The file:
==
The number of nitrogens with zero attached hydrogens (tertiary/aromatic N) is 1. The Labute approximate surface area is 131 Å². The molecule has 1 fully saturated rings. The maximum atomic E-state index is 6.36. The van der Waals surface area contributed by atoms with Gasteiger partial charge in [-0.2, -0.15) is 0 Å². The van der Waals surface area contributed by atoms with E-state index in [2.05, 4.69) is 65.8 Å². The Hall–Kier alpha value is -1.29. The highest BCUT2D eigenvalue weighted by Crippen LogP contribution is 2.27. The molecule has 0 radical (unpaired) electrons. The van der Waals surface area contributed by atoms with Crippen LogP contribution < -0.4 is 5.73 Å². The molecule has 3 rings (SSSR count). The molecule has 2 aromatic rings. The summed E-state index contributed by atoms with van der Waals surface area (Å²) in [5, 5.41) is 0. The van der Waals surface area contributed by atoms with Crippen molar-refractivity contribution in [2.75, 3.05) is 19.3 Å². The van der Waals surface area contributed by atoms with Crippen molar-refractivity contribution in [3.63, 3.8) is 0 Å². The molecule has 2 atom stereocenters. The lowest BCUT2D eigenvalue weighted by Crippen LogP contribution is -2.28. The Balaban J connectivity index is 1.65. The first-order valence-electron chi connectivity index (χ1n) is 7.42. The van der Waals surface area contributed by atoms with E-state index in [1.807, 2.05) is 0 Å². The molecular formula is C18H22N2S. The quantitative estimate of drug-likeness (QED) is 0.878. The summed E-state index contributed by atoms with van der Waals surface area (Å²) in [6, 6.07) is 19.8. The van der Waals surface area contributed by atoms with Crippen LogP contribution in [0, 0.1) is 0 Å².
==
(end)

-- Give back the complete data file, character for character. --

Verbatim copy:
The number of nitrogens with zero attached hydrogens (tertiary/aromatic N) is 1. The Labute approximate surface area is 131 Å². The molecule has 1 fully saturated rings. The maximum atomic E-state index is 6.36. The van der Waals surface area contributed by atoms with Gasteiger partial charge in [-0.2, -0.15) is 0 Å². The van der Waals surface area contributed by atoms with E-state index in [2.05, 4.69) is 65.8 Å². The Hall–Kier alpha value is -1.29. The highest BCUT2D eigenvalue weighted by Crippen LogP contribution is 2.27. The molecule has 0 radical (unpaired) electrons. The van der Waals surface area contributed by atoms with Crippen LogP contribution < -0.4 is 5.73 Å². The molecule has 3 rings (SSSR count). The molecule has 2 aromatic rings. The summed E-state index contributed by atoms with van der Waals surface area (Å²) in [5, 5.41) is 0. The van der Waals surface area contributed by atoms with Crippen molar-refractivity contribution in [2.75, 3.05) is 19.3 Å². The van der Waals surface area contributed by atoms with Crippen molar-refractivity contribution in [3.63, 3.8) is 0 Å². The molecule has 2 atom stereocenters. The lowest BCUT2D eigenvalue weighted by Crippen LogP contribution is -2.28. The Balaban J connectivity index is 1.65. The first-order valence-electron chi connectivity index (χ1n) is 7.42. The van der Waals surface area contributed by atoms with E-state index in [1.807, 2.05) is 0 Å². The molecular formula is C18H22N2S. The quantitative estimate of drug-likeness (QED) is 0.878. The summed E-state index contributed by atoms with van der Waals surface area (Å²) in [6, 6.07) is 19.8. The van der Waals surface area contributed by atoms with Crippen LogP contribution in [0, 0.1) is 0 Å².